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‘London’s Best Band’, Black Midi arrives in Jersey City | Test

The one thing certain about the hugely popular British guitar band in tiny black midi seems to be that they will always surprise you.

Find out for yourself when the band performs at White Eagle Hall in Jersey City on Saturday, April 2. Named by the English NME as “the best band in London” before releasing a single single, the midi noir rose to the forefront of British guitar rock. in 2019 with “Schlagenheim” on Rough Trade Records, an album of guitar bursts that blended prog-rock, post-punk, free jazz, mind-blowing musicality, “Jabberwocky” gibberish and political protest.

2021’s sequel “Cavalcade” upped the ante, adding sax, fiddle and keyboards and venturing even further away from the mainstream and into the realm of shocking (and thrilling) novelty.

“Forget trying to reach out with a poppy lead single,” Pitchfork said. “Black midi doesn’t seem to be trying to reach anyone.”

And now, as the band finally hit the road behind “Cavalcade” after a pandemic-induced delay, black midi has graced us with “Cavalcovers,” a three-song EP featuring covers from King Crimson, Captain Beefheart, and (! ) Taylor Swift – the deity of progressive rock, the most legendary weirdo of the underground and the current queen of mainstream pop.

There’s a message there, as if these three remarkable young men were staking out their territory and letting us know that they had no intention of stopping until they conquered the universe.

The current stripped-down lineup consists of gruff-voiced vocalist/guitarist Geordie Greep, bassist/vocalist Cameron Picton and drummer extraordinaire Morgan Simpson.

Picton graciously took the time to chat via Zoom, reacting to the whirlwind of the band’s early years in the spotlight and the unexpected critical praise and popular support Black Midi received at home and abroad.

“I don’t think we expected this big hit in the United States so quickly,” Picton said. “We thought we had gotten the buzz on the local scene in London, sort of by word of mouth, so it wasn’t unexpected once we started doing medium-sized venues because, you know, there was already a decent base. But I think the most surprising thing that probably any of us would have predicted – other than the band being successful in the first place – is that we would be more successful in America than in UK. This seems to be our main region of success.

British band Black Noon, coming to White Eagle Hall in Jersey City on Saturday April 2, often uses cartoon depictions of its members. (StudioAnthrox)Studio Anthrox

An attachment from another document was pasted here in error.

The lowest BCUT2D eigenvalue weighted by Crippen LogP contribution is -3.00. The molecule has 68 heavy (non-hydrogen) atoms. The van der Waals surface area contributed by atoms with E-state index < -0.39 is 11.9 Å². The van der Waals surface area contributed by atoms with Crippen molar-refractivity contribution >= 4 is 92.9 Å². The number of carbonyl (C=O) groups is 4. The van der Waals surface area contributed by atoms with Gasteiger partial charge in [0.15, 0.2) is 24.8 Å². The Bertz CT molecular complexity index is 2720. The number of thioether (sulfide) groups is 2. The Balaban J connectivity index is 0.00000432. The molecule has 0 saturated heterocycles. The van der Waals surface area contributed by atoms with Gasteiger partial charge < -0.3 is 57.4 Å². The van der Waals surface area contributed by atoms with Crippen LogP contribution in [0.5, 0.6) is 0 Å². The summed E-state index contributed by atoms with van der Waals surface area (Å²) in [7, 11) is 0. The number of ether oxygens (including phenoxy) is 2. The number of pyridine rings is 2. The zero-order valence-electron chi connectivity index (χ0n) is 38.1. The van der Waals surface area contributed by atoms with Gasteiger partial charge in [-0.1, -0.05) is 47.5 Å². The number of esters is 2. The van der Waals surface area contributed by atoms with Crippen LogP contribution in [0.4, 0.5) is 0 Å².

The American music press has certainly helped build black midi followers, but the summer festival circuit — or at least, what existed of it during the pandemic — is where the band really took off.

“We certainly have a lot of good press in America, but I think the live shows were the best way to get to know us,” Picton said. “Especially considering that for rock music, where it’s happening right now is live performance, and most of the money people make is from touring or whatever.

“In the summer, the kids like to go to all the festivals and have fun, and then during the school year, they go out to see the bands they like the most at the festivals,” he continued. “That’s how it goes. And it’s just, like, yeah, we’re really good at live.

Picton was somewhat hesitant, however, at the press’s insinuation that much of their breakthrough debut was due to improvisation; that they were, in fact, a prog-punk jam band.

“It was always weird to hear that stuff, sometimes we’d get questions from journalists about the improvisation of the first album and we were like, ‘How did you put that in your head when you hear that music because it definitely has a structure to it?’ There’s only a small track on ‘Schlagenheim’ that’s improvised and there are a few tracks on ‘Cavalcade’, but those are just the fade out parts.

The same goes for live performances. The songs have structure, the sets vary from night to night, but the band often seems to be falling out.

“We never wanted to have any space between songs, and we weren’t really sure about talking to the public, so we just thought the best thing to do is whenever there’s some kind of ‘space to start playing something, and then everyone starts playing, and then you get into a good beat,” Picton explained. “And then you’re ready to do the next song.

White Eagle Hall is located at 337 Newark Ave., Jersey City. British multi-instrumentalist Nnamdi is set to open for black midi. Doors open at 7:30 p.m. Advance tickets are available at


Get ready for Knife City, a new supergroup from Jersey City debuting at The Pet Shop, 913 Newark Ave., Jersey City on Thursday, March 31. The group includes brothers Dave and Gregg Leto of the Rye Coalition, as well as Pat Lally and Jeff Feinberg of the Hudson Town Rats.

Another local supergroup, Pariiah (featuring Paul Andress of Nolan Gate and Mothman, Adam Paterson of JC Tattoo and Changeorder, and Brian Meehan of Kill Your Idols), will also appear on the free 8 p.m. show.

To complete the line-up, Gunboat, a young hardcore band from Virginia. Bring earplugs and expect a night of post-hardcore noise punk metal.

Check out Jim Testa’s Facebook page, He can also be reached at [email protected].